The 25 most difficult questions
As Reprinted from FOCUS Magazine -- January 5, 1983
The 25 most
Being prepared is half the battle.
If you are one of those executive types unhappy at your present post and embarking on a New Year's resolution to find a new one, here's a helping hand. The job interview is considered to be the most critical aspect of every expedition that brings you face-toface with the future boss. One must prepare for it with the same tenacity and quickness as one does for a fencing tournament or a chess match. This article has been excerpted from "PARTING COMPANY: How to Survive the Loss of a Job and Find Another Successfully" by William J. Morin and James C. Cabrera. Copyright by Drake Beam Morin, inc. Publised by Harcourt Brace Jovanovich. Morin is chairman and Cabrera is president of New York-based Drake Beam Morin, nation's major outplacement firm, which has opened offices in Philadelphia.
1. Tell me about yourself.
Since this is often the opening question in an interview, be extracareful that you don't run off at the mouth. Keep your answer to a minute or two at most. Cover four topics: early years, education, work history, and recent career experience. Emphasize this last subject. Remember that this is likely to be a warm-up question. Don't waste your best points on it.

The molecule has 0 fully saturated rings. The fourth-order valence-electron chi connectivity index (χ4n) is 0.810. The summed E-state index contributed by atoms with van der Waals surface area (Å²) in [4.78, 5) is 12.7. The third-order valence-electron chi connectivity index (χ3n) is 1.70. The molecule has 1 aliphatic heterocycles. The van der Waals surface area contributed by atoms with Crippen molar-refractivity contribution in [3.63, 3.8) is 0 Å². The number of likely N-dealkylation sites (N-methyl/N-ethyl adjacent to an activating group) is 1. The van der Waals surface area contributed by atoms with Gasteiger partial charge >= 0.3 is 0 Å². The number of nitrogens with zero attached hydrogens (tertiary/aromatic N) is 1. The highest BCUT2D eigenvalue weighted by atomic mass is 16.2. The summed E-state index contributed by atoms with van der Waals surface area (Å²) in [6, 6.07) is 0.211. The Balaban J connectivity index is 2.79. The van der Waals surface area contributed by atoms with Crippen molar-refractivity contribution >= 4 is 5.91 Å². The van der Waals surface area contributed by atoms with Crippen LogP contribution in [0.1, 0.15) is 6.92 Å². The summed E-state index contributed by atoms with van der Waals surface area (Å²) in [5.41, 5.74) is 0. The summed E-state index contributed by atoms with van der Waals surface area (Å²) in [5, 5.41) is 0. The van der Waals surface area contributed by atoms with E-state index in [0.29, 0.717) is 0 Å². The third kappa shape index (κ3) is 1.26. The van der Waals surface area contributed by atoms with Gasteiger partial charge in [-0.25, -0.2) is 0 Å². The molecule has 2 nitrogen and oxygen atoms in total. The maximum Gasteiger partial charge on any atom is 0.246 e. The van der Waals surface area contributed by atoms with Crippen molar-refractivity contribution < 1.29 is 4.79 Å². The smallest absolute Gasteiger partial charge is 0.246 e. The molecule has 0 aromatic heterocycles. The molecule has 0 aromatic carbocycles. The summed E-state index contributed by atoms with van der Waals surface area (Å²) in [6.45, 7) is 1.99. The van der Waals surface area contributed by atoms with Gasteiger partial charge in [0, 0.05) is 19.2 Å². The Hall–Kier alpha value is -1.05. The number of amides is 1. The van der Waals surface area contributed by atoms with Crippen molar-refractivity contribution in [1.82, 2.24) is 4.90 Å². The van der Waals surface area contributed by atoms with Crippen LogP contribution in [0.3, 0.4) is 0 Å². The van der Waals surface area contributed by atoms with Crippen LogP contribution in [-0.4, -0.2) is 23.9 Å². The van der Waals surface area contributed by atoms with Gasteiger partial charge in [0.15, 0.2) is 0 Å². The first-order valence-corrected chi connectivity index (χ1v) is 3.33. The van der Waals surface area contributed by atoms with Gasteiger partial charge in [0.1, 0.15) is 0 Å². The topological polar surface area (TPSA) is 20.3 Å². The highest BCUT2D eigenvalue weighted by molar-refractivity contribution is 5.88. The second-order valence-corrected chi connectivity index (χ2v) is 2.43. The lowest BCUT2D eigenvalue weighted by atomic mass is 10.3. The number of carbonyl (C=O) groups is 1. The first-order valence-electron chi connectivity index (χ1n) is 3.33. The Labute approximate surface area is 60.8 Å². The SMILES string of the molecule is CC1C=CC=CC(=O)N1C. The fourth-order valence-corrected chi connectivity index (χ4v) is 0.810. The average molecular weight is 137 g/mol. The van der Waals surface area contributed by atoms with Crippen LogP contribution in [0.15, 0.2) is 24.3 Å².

2. What do you know about our organization?
You should be able to discuss products or services, revenues, reputation, image, goals, problems, management style, people, history and philosophy. But don't act as if you know everything about the place. Let your answer show that you have taken the time to do some research, but don't overwhelm the interviewer, and make it clear that you wish to learn more. You might start your answer in this manner: "In my job search, I've investigated a number of companies. Yours is one of the few that interests me, for these reasons..." Give your answer a positive tone. Don't say, "Well, everyone tells me that you're in all sorts of trouble, and that's why I'm here", even if that is why you're there.
3. Why do you want to work for us?